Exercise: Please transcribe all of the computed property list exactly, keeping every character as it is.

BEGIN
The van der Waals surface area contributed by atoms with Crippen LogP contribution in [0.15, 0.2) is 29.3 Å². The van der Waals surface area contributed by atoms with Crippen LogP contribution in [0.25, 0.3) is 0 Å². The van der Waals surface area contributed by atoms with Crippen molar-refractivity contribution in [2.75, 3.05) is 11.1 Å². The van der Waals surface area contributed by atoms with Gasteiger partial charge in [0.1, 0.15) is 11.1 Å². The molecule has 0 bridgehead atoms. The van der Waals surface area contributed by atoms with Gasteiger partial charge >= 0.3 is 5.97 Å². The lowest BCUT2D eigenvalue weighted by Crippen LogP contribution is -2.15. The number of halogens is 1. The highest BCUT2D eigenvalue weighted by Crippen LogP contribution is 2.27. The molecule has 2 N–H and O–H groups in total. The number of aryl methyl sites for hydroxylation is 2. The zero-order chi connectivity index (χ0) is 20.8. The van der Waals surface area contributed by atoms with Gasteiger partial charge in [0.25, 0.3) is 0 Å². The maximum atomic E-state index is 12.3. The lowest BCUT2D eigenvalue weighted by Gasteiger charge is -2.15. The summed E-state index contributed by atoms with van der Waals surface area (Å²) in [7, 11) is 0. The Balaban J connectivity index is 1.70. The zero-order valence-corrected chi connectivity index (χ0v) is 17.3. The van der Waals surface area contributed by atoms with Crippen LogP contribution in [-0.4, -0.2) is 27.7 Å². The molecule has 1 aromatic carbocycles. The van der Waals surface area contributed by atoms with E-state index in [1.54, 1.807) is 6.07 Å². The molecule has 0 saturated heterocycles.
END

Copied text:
The van der Waals surface area contributed by atoms with Crippen LogP contribution in [0.15, 0.2) is 29.3 Å². The van der Waals surface area contributed by atoms with Crippen LogP contribution in [0.25, 0.3) is 0 Å². The van der Waals surface area contributed by atoms with Crippen molar-refractivity contribution in [2.75, 3.05) is 11.1 Å². The van der Waals surface area contributed by atoms with Gasteiger partial charge in [0.1, 0.15) is 11.1 Å². The molecule has 0 bridgehead atoms. The van der Waals surface area contributed by atoms with Gasteiger partial charge >= 0.3 is 5.97 Å². The lowest BCUT2D eigenvalue weighted by Crippen LogP contribution is -2.15. The number of halogens is 1. The highest BCUT2D eigenvalue weighted by Crippen LogP contribution is 2.27. The molecule has 2 N–H and O–H groups in total. The number of aryl methyl sites for hydroxylation is 2. The zero-order chi connectivity index (χ0) is 20.8. The van der Waals surface area contributed by atoms with Gasteiger partial charge in [0.25, 0.3) is 0 Å². The maximum atomic E-state index is 12.3. The lowest BCUT2D eigenvalue weighted by Gasteiger charge is -2.15. The summed E-state index contributed by atoms with van der Waals surface area (Å²) in [7, 11) is 0. The Balaban J connectivity index is 1.70. The zero-order valence-corrected chi connectivity index (χ0v) is 17.3. The van der Waals surface area contributed by atoms with Crippen LogP contribution in [-0.4, -0.2) is 27.7 Å². The molecule has 1 aromatic carbocycles. The van der Waals surface area contributed by atoms with E-state index in [1.54, 1.807) is 6.07 Å². The molecule has 0 saturated heterocycles.